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Preparing for a sustainable future

A Lethbridge researcher is developing winter durum and other winter cereals for the Prairies.

July 15, 2020  By Carolyn King

Ragupathy is evaluating his winter durum lines for winter hardiness at several locations, including this Saskatoon site. ALL PhotoS courtesy of Raja Ragupathy.

Back when he was a student, one of Raja Ragupathy’s teachers used to quote the proverb: don’t start digging a well only after the house catches fire. Nowadays, making preparations to deal with a risky future is a cornerstone of Ragupathy’s winter cereal breeding programs.

“[Based on climate change scenarios,] I and most other researchers envision a future in which the availability of water will be a prime limiting factor in crop production. Winter cereals allow Prairie crop growers to take advantage of the moisture available in late fall and early spring. That gives them an advantage over spring-seeded cereals,” explains Ragupathy, a research scientist with Agriculture and Agri-Food Canada (AAFC) at Lethbridge.

Along with his main program to breed perennial cereals, he is breeding winter durum, fall rye and winter triticale. “To prepare for a future where drought will be the new normal and water availability for irrigation will be very limited, we will need a very diverse array of crops. We can’t rely on spring wheat or canola alone.”


In addition to moisture use benefits, winter cereals have other advantages. For instance, they tend to out-yield spring-seeded cereals. Winter cereals usually grow quickly in the spring, helping the crop to out-compete weeds. They mature earlier than spring-seeded cereals, so they may have fewer problems with diseases promoted by warm weather. And winter cereals are valuable for preventing soil erosion in the fall and early spring.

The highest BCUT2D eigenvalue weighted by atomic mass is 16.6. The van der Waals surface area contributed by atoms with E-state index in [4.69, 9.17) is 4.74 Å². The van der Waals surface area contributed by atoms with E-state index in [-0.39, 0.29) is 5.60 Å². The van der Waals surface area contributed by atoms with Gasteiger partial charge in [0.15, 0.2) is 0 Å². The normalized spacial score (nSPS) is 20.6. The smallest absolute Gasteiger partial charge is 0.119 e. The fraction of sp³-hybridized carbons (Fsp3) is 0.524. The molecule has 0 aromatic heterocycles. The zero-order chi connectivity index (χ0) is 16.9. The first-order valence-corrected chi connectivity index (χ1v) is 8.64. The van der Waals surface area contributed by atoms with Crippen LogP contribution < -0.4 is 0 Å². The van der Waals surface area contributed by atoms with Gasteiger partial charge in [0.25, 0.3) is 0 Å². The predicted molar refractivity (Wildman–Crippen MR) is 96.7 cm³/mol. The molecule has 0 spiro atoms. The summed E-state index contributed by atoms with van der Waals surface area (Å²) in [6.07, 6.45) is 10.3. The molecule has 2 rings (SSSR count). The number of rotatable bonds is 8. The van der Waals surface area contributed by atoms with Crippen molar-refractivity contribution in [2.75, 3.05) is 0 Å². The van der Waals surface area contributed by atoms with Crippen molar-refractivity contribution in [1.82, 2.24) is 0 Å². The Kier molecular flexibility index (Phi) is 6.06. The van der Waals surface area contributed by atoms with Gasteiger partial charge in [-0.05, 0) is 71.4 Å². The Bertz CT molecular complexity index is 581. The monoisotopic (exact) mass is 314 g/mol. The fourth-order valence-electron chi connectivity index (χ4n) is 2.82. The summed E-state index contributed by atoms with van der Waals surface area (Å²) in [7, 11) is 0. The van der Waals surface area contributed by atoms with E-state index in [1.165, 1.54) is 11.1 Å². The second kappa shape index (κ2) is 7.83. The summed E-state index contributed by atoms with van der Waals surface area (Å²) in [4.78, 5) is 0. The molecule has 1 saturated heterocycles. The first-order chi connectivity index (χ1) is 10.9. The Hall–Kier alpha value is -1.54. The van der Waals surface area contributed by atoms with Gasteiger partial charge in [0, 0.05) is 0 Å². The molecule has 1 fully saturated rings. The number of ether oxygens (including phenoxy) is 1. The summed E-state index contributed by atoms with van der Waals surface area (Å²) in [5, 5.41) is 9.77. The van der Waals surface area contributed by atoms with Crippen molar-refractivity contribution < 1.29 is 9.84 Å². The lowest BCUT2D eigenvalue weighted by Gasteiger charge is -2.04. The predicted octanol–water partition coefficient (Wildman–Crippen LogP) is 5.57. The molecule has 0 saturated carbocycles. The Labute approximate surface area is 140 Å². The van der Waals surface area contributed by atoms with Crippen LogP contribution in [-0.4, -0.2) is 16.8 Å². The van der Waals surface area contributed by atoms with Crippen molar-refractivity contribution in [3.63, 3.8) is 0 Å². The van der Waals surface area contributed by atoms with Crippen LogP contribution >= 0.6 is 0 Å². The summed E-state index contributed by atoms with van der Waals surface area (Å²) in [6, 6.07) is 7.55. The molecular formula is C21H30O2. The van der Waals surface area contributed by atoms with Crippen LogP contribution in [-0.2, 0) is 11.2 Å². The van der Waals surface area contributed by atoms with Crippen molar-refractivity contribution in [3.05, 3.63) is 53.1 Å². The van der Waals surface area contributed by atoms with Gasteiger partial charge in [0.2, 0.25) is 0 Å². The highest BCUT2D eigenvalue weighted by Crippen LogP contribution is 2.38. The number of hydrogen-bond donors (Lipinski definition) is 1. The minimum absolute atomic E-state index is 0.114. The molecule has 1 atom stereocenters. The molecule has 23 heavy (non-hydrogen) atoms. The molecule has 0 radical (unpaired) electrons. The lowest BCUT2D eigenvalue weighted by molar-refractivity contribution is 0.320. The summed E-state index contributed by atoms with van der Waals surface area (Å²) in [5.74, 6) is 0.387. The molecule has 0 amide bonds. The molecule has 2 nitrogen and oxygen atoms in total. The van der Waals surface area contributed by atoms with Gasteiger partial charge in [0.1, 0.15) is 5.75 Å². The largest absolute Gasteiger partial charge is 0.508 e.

Winter durum: a new crop for the Prairies
“Winter wheat has about a 15 to 20 per cent yield advantage over spring wheat, and durum wheat is a higher value crop. In my breeding program, I’m trying to combine the yield advantage of winter wheat with the price advantage of durum,” Ragupathy says.

He inherited his winter durum breeding program from Jamie Larsen, a research scientist now at AAFC Harrow, who started the program in 2015, and Jordan Harvie, a biologist who took care of the program in 2018. AAFC is an ongoing funder of this program. In addition, the Alberta Wheat Commission (AWC) and the Western Grains Research Foundation (WGRF) provided a three-year grant, starting in 2017, for the breeding work.

“Durum wheat can fetch a price premium over spring wheat and represents yet another crop option for farmers,” notes Lauren Comin, AWC’s director of research.

“A major issue with growing durum is its susceptibility to Fusarium head blight (FHB). Durum wheat lacks the available resistance genes that have been found in the bread wheat gene pool. While the incidence of FHB is still low in Alberta, it is certainly established in the southern regions – the durum growing area. A crop is susceptible to FHB at flowering, and one benefit of a fall-seeded cereal is that the flowering window may occur before the flowering window of spring wheat. Therefore, a winter durum crop may flower before the presence of conditions that favour FHB, and may avoid infection.